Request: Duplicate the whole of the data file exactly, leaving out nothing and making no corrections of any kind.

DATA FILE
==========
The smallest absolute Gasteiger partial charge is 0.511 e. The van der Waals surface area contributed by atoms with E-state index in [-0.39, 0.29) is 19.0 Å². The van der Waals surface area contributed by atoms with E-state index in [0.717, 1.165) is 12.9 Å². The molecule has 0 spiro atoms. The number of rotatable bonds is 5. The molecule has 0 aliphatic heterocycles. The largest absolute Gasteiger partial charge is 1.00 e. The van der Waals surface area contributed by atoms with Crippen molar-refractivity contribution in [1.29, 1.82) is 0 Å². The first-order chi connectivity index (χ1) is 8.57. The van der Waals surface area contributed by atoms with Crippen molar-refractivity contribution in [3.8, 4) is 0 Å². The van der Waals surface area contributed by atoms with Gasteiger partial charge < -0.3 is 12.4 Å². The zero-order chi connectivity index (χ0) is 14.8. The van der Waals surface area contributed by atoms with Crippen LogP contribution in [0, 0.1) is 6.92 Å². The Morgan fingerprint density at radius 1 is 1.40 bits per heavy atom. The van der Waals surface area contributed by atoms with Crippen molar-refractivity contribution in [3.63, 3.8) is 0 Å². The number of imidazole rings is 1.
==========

The smallest absolute Gasteiger partial charge is 0.511 e. The van der Waals surface area contributed by atoms with E-state index in [-0.39, 0.29) is 19.0 Å². The van der Waals surface area contributed by atoms with E-state index in [0.717, 1.165) is 12.9 Å². The molecule has 0 spiro atoms. The number of rotatable bonds is 5. The molecule has 0 aliphatic heterocycles. The largest absolute Gasteiger partial charge is 1.00 e. The van der Waals surface area contributed by atoms with Crippen molar-refractivity contribution in [1.29, 1.82) is 0 Å². The first-order chi connectivity index (χ1) is 8.57. The van der Waals surface area contributed by atoms with Crippen molar-refractivity contribution in [3.8, 4) is 0 Å². The van der Waals surface area contributed by atoms with Gasteiger partial charge < -0.3 is 12.4 Å². The zero-order chi connectivity index (χ0) is 14.8. The van der Waals surface area contributed by atoms with Crippen LogP contribution in [0, 0.1) is 6.92 Å². The Morgan fingerprint density at radius 1 is 1.40 bits per heavy atom. The van der Waals surface area contributed by atoms with Crippen molar-refractivity contribution in [3.63, 3.8) is 0 Å². The number of imidazole rings is 1.